|Year : 2016 | Volume
| Issue : 20 | Page : 2516-2517
A Novel Missense Mutation in the Spectrin Beta Nonerythrocytic 2 Gene Likely Associated with Spinocerebellar Ataxia Type 5
Li-Zhi Liu1, Ming Ren2, Mao Li1, Yu-Ting Ren1, Bo Sun1, Xiao-Sun Sun1, Si-Yu Chen1, Si-Yuan Li1, Xu-Sheng Huang1
1 Department of Neurology, Chinese People's Liberation Army General Hospital, Beijing 100853, China
2 Department of Neurology, Affiliated Hospital of Weifang Medical University, Weifang, Shandong 261031, China
|Date of Submission||06-Jun-2016|
|Date of Web Publication||10-Oct-2016|
Prof. Xu-Sheng Huang
Department of Neurology, Chinese People's Liberation Army General Hospital, Beijing 100853
Source of Support: None, Conflict of Interest: None
|How to cite this article:|
Liu LZ, Ren M, Li M, Ren YT, Sun B, Sun XS, Chen SY, Li SY, Huang XS. A Novel Missense Mutation in the Spectrin Beta Nonerythrocytic 2 Gene Likely Associated with Spinocerebellar Ataxia Type 5. Chin Med J 2016;129:2516-7
|How to cite this URL:|
Liu LZ, Ren M, Li M, Ren YT, Sun B, Sun XS, Chen SY, Li SY, Huang XS. A Novel Missense Mutation in the Spectrin Beta Nonerythrocytic 2 Gene Likely Associated with Spinocerebellar Ataxia Type 5. Chin Med J [serial online] 2016 [cited 2017 Nov 24];129:2516-7. Available from: http://www.cmj.org/text.asp?2016/129/20/2516/191834
Li-Zhi Liu and Ming Ren contributed equally to this work.
To the Editor: Spinocerebellar ataxia type 5 (SCA5) is a rare autosomal dominant spinocerebellar ataxia. Mutations in the spectrin beta nonerythrocytic 2 gene (SPTBN2) are known to cause SCA5, six of which have been reported, including three missense mutations and three deletion mutations.
The patient was a 19-year-old Chinese girl presenting with progressive unsteady gait while running from the age of 11 years. She was not concerned by the symptoms until a fever at the age of 18 years made her imbalance more evident. Downbeat nystagmus on bilateral gaze that was not suppressed by visual fixation was noted. Her gait was wide. The heel-knee-shin test was inaccurate and unsteady. Bilateral rebound tests were positive. Brain magnetic resonance imaging (MRI) showed marked atrophy of the cerebellar hemisphere and vermis with no evidence of abnormalities in supratentorial and brainstem structures [Figure 1].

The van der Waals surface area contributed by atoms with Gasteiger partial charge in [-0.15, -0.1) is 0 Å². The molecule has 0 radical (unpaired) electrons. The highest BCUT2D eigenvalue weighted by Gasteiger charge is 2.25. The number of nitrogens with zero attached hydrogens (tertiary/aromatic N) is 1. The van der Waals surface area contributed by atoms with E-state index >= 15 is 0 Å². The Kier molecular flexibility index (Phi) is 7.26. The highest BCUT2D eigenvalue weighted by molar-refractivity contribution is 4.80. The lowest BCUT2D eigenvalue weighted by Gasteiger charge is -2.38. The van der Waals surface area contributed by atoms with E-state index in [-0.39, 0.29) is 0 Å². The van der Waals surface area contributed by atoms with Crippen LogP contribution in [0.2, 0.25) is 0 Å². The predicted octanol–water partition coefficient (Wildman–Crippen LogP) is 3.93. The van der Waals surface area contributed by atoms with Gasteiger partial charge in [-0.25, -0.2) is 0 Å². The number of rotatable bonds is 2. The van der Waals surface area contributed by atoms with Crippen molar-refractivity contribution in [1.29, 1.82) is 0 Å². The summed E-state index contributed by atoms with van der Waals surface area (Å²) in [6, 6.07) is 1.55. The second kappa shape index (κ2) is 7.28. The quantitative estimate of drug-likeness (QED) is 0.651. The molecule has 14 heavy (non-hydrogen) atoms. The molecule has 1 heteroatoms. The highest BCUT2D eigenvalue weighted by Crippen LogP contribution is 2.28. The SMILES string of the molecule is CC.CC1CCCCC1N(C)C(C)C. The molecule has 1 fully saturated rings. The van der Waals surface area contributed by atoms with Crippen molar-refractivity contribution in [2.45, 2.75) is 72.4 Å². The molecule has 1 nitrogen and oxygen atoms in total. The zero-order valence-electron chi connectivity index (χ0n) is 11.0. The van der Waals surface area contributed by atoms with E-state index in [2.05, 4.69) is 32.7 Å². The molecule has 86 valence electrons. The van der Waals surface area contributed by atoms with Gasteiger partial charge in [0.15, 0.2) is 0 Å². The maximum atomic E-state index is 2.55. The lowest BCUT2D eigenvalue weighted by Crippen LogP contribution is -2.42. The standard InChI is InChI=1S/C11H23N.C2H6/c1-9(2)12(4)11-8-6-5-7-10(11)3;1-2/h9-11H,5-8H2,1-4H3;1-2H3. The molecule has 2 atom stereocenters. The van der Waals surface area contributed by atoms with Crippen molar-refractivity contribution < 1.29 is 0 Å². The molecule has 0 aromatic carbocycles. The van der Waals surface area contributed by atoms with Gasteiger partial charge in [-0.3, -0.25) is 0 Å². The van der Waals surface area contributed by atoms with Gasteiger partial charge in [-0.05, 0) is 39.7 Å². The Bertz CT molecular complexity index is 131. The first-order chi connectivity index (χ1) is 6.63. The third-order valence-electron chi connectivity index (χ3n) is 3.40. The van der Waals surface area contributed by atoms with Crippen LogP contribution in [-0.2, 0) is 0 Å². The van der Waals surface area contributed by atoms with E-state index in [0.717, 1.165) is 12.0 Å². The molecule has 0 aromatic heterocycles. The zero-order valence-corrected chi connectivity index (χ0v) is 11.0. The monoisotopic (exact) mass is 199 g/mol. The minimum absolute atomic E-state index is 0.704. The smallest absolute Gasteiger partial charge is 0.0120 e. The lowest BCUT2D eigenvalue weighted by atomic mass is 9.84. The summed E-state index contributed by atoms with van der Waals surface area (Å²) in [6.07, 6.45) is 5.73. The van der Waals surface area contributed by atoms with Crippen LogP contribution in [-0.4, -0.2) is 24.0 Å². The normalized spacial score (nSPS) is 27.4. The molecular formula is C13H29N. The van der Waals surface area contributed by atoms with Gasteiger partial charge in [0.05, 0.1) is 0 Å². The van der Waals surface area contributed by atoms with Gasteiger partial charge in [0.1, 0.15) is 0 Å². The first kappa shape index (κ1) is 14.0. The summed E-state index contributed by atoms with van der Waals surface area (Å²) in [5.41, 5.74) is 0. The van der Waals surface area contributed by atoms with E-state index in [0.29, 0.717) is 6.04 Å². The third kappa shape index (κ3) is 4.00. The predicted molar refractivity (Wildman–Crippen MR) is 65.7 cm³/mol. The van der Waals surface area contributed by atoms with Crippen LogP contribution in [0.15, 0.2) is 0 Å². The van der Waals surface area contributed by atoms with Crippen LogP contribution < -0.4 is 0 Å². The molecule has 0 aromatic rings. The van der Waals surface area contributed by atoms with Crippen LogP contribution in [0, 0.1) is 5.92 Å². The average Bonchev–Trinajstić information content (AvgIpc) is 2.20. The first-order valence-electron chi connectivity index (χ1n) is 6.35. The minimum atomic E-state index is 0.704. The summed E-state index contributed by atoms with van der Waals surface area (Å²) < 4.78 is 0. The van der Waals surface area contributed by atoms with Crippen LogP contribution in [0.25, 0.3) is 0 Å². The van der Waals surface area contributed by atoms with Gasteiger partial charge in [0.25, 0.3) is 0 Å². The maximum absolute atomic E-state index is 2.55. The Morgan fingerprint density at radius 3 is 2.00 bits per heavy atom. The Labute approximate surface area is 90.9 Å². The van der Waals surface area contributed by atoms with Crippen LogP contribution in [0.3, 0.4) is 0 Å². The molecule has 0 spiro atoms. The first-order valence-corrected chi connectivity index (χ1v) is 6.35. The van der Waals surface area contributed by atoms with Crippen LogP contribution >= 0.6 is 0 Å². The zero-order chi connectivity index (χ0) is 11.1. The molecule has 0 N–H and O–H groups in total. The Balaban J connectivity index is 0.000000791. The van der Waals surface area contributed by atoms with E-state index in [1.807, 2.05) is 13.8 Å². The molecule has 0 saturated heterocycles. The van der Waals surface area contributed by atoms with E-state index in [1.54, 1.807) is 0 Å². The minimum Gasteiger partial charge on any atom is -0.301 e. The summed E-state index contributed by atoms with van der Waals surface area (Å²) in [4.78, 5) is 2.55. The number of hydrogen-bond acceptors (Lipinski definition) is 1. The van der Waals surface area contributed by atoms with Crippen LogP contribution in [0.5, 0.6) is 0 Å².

|Figure 1: Brain MRIs: Atrophy of the cerebellar hemispheres sparing the brainstem and supratentorial structures is evident (a and c; arrows). Atrophy of the cerebellar vermis is apparent (b and d; arrows). MRI: Magnetic resonance imaging.|
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Based on gene sequencing, one likely candidate mutation was found in the SPTBN2 gene, a heterozygous A > G transition at nucleotide position 833 (c. 833A > G) altering codon 278, substituting arginine for histidine (p.H278R). The p.H278R variant was not found in any database of normal sequence variation. Sorts intolerant from tolerant predicted that this mutation was damaging with a score of 0.001 where less than 0.05 is considered harmful. Polymorphism phenotyping v2 predicted that it was possibly damaging with a score of 0.85. A value close to 1 is suggestive that the mutation is damaging.
We presented a case of SCA5 with a missense mutation in the SPTBN2 gene, which is a rare case reported worldwide. Her symptoms started at the age of eleven, which was earlier than the onset of symptoms in the German kindred, which ranged from 15 to 50 years (mean 32.8 ± 12.7 years, median 37.0 years). The parents of our patient were normal clinically and based on genetic tests. Without further functional studies, we cannot confirm whether it is truly pathogenic. However, the patient experiences clinically supported spinocerebellar ataxia. In clinically appropriate patients lacking previously reported mutations, a novel missense mutation (p.H278R) in SPTBN2 should be considered.
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